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Traditional instruments


The cuatro is the most characteristic instrument of the música llanera (music of the plains of Venezuela and part of Colombia). It is a little, four-string guitar of Hispanic origin used for rhythmic and harmonic accompaniment. It has a quite unique tuning (a, d, f#, b), with the notes of the first and last string in the same octave. In the most common styles of music from Venezuela the cuatro is usually played in a syncopated 6/8 rhythm. However, in a particular style called merengue venezolano, it is played in a very original 5/8 rhythm.

Maracas llaneras (Capachos)

These maracas are used in the rhythmic accompaniment of the música llanera together with the "cuatro". Their origin can be traced back to native, Latin-American instruments made from natural materials. They are also called "capachos" from the type of pumpkin used to make them. The "capachos" require a great technical skill in order to perform the rhythmic variations common in this type of music.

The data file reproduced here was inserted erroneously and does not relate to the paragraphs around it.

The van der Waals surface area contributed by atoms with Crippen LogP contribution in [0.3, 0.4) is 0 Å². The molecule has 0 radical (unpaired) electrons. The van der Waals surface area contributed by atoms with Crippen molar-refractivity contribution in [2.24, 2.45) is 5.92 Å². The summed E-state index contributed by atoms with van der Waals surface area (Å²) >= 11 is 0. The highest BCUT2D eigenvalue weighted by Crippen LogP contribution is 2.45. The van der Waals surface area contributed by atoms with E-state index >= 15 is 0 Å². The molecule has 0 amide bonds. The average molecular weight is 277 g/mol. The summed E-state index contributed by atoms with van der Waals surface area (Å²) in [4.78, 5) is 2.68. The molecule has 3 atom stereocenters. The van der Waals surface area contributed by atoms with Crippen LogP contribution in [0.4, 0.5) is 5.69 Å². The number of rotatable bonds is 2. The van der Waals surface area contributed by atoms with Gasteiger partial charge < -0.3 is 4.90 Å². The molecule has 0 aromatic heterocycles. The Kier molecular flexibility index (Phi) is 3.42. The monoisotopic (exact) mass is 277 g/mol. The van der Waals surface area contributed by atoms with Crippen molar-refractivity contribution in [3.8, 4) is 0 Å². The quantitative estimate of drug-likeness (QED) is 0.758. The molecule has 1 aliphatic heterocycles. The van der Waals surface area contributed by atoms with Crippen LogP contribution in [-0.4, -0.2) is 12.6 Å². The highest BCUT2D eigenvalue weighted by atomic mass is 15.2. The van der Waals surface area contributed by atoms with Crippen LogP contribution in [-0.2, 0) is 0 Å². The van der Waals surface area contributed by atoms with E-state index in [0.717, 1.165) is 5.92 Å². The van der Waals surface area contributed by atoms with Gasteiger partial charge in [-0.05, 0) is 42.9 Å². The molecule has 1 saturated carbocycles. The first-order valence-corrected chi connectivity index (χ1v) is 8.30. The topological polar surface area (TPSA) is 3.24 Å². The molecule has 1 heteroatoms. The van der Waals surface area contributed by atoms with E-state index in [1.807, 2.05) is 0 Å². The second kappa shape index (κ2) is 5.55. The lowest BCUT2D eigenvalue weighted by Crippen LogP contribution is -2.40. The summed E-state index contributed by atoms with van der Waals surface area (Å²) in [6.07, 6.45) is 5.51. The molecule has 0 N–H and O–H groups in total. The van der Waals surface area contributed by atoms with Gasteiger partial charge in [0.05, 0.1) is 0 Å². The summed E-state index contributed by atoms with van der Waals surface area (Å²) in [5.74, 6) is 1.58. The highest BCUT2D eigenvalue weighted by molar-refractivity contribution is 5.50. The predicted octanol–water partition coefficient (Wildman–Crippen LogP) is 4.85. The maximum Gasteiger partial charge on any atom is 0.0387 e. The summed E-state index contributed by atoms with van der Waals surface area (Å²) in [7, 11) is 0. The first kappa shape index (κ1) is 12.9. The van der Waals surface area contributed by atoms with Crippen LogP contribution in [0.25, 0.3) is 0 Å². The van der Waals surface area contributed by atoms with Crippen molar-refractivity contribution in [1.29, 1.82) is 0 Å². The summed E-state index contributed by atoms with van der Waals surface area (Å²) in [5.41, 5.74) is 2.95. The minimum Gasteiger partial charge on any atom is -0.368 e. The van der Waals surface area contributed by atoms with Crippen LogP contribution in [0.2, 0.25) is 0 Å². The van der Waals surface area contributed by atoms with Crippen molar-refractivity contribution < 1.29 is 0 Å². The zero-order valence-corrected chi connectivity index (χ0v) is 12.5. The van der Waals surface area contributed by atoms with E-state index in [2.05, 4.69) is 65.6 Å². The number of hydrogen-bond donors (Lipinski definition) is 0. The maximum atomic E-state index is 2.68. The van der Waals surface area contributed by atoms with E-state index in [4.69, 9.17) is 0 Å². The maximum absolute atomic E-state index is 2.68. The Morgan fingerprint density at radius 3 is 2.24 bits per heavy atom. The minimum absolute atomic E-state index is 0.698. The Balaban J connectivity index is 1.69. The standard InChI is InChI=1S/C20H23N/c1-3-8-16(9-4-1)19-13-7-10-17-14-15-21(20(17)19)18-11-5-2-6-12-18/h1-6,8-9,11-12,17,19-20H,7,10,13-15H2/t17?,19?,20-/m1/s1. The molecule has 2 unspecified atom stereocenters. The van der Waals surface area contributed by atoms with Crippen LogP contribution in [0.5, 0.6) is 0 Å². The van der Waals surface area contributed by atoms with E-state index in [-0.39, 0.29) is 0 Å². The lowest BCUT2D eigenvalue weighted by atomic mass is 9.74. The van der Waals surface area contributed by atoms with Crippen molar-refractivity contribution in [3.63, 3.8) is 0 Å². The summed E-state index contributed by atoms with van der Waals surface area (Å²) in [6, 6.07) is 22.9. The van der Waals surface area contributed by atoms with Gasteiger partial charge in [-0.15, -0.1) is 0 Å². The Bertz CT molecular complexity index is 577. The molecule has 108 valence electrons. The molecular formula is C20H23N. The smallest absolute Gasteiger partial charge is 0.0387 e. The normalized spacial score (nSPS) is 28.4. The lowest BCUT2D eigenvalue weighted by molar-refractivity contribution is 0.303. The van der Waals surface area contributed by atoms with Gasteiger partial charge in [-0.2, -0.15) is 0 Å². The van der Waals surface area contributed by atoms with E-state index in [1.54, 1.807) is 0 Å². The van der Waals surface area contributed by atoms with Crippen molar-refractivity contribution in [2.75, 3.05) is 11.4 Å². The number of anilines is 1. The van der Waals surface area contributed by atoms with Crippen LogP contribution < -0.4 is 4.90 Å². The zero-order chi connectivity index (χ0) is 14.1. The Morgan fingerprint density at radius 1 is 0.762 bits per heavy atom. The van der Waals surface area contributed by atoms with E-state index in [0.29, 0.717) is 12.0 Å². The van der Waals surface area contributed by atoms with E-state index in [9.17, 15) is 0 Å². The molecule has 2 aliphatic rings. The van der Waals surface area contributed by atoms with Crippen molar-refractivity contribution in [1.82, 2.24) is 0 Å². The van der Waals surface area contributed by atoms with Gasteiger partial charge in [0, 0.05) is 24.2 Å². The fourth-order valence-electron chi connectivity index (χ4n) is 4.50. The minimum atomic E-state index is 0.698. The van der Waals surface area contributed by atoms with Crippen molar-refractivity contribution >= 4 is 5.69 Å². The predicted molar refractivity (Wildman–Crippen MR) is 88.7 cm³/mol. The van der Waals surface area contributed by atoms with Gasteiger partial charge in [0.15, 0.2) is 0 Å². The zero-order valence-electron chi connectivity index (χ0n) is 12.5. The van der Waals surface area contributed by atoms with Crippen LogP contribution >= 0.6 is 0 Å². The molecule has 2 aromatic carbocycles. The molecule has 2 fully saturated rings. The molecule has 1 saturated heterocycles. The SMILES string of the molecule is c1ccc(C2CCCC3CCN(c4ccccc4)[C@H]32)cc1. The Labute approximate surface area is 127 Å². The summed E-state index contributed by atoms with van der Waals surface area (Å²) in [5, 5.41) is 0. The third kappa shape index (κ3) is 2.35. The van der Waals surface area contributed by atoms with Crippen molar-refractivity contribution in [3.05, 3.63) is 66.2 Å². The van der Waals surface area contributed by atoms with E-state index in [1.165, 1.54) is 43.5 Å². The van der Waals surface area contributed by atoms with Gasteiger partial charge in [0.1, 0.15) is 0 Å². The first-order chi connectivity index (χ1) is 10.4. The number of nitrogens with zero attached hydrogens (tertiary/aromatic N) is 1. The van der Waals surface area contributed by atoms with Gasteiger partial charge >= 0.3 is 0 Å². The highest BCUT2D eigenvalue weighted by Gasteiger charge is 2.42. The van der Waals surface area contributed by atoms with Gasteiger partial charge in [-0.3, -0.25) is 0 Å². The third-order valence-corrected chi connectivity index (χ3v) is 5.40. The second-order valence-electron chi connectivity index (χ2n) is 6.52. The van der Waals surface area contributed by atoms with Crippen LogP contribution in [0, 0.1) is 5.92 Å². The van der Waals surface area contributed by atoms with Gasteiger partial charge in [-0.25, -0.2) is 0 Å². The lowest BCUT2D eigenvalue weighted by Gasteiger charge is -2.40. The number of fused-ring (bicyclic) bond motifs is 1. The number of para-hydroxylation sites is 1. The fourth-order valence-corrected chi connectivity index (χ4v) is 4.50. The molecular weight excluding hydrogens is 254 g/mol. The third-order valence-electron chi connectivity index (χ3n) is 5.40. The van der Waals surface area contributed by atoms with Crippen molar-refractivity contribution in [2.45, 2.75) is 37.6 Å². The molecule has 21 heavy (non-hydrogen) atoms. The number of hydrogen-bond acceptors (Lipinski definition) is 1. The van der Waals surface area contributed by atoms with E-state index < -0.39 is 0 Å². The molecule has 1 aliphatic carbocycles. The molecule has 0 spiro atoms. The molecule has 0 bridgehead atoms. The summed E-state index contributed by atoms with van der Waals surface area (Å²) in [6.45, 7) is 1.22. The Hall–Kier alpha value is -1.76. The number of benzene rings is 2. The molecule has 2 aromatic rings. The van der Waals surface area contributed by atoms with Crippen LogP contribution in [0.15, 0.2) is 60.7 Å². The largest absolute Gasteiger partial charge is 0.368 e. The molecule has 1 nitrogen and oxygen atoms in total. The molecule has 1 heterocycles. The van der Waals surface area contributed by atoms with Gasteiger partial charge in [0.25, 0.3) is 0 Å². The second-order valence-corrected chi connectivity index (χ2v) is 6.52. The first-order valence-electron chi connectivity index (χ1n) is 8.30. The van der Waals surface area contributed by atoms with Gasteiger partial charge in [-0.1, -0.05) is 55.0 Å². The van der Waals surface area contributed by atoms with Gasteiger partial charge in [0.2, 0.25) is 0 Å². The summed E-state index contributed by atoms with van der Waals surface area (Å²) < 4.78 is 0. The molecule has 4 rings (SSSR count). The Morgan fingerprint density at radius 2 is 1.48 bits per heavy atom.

The cajón is the most typical instrument of afro-peruvian music. As its Spanish name suggests, it is a wooden box. However, in the hands of skilled percussionists it renders a remarkable variety of sounds that blend particularly well with that of the classic guitars, creating the characteristic sound of this music. The band plays an original cajón from Perú, different from the ones made in Europe and used in flamenco music.


Also the quijada, a donkey jaw, is typical of the afro-peruvian music. It is used as a part of the rhythmic percussion set and has a sound similar to that of a vibraslap.